As Adam progresses ever further toward the heart of darkness, guided only by the alternately hectoring and flirtatious voice of the anonymous representative of the murderous Abu Sayyaf Islamist guerrilla group on the other end of the phone, the film never relents from its murderous pace. "Cavite" is much more than a popcorn film for the art-house audience, though; in its central relationship, between Adam and the disembodied, omniscient voice on the telephone, it documents the steady erosion of Adam's ability to make decisions for himself, forced as he is by the threat to his family to cede control over his actions. The film is a tender, unflinching look at the brutal conditions of life in the Philippines, its sympathy for its accidental subjects intertwined with a flexible, on-the-fly mode of filmmaking. The only drawback here is an unnecessary coda that does little to explain the fully contained narrative of the film, and feels both tacked on and not entirely believable. Nonetheless, "Cavite" is true to the statement of its central tormentor: "This is the reality of the Philippines." Starring Ian Gamazon and Dominique Gonzalez. Directed and written by Ian Gamazon and Neill Dela Llana. Produced by Ian Gamazon, Neill Dela Llana and Quynn Ton. A Truly Indie release. Drama. Unrated. Tagalog- and English-language; subtitled. Running time: 80 min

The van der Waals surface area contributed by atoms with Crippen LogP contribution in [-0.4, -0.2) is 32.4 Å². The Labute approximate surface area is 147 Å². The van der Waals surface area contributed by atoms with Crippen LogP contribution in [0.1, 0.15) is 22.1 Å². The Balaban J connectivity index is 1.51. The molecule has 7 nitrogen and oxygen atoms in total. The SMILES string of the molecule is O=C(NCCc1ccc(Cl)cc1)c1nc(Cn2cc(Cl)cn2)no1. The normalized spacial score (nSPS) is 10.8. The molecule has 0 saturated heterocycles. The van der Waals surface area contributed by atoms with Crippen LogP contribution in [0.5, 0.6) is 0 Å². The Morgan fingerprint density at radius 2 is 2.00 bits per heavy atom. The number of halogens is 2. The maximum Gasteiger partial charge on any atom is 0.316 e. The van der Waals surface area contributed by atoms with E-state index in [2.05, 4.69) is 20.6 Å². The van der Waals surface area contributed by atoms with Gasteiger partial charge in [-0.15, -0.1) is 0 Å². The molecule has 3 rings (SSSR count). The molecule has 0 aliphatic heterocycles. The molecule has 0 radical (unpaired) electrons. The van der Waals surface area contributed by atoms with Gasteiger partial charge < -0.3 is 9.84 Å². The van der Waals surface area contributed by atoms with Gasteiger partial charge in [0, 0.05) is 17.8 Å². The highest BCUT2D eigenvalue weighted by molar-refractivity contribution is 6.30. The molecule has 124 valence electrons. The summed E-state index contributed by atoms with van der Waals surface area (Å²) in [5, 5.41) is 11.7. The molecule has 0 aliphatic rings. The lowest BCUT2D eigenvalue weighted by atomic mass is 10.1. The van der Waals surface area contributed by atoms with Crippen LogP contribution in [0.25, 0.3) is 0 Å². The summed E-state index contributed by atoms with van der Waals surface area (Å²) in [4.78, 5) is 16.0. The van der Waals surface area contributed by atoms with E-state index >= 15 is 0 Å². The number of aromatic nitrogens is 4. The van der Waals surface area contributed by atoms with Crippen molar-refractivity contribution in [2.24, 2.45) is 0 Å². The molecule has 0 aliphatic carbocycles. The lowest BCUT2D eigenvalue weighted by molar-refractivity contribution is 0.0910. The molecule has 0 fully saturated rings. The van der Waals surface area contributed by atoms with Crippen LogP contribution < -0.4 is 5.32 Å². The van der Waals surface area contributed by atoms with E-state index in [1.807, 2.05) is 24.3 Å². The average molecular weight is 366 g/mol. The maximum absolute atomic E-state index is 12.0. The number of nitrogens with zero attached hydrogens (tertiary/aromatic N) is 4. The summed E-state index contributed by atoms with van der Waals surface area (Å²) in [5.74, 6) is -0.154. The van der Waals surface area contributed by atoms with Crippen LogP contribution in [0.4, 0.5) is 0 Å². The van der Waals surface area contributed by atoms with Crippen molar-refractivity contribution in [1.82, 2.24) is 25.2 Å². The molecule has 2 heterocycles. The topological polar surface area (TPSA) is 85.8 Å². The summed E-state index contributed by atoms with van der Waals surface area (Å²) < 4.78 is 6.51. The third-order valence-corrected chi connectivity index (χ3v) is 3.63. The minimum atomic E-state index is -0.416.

This ultra-low-budget film (made for $7,000) takes the premise of shlock like "Cellular" and redeems it with a pinch of Third World travelogue and a twist of Islamist terror. Ian Gamazon and Neill Dela Llana's briskly intense "Cavite" efficiently escorts us from San Diego -- where thirtysomething Filipino-American Adam (played by co-director Gamazon) works as a security guard -- to the Philippines. On deplaning in Manila, Adam discovers a series of photographs and a cell phone in his carry-on bag, and a voice on the other end instructing him how to proceed if he wants to save his mother and sister. "Cavite" is a tense thriller that thrives on its exploration of profoundly unfamiliar territory -- the shanty towns and bustling avenues of the Philippine city of Cavite.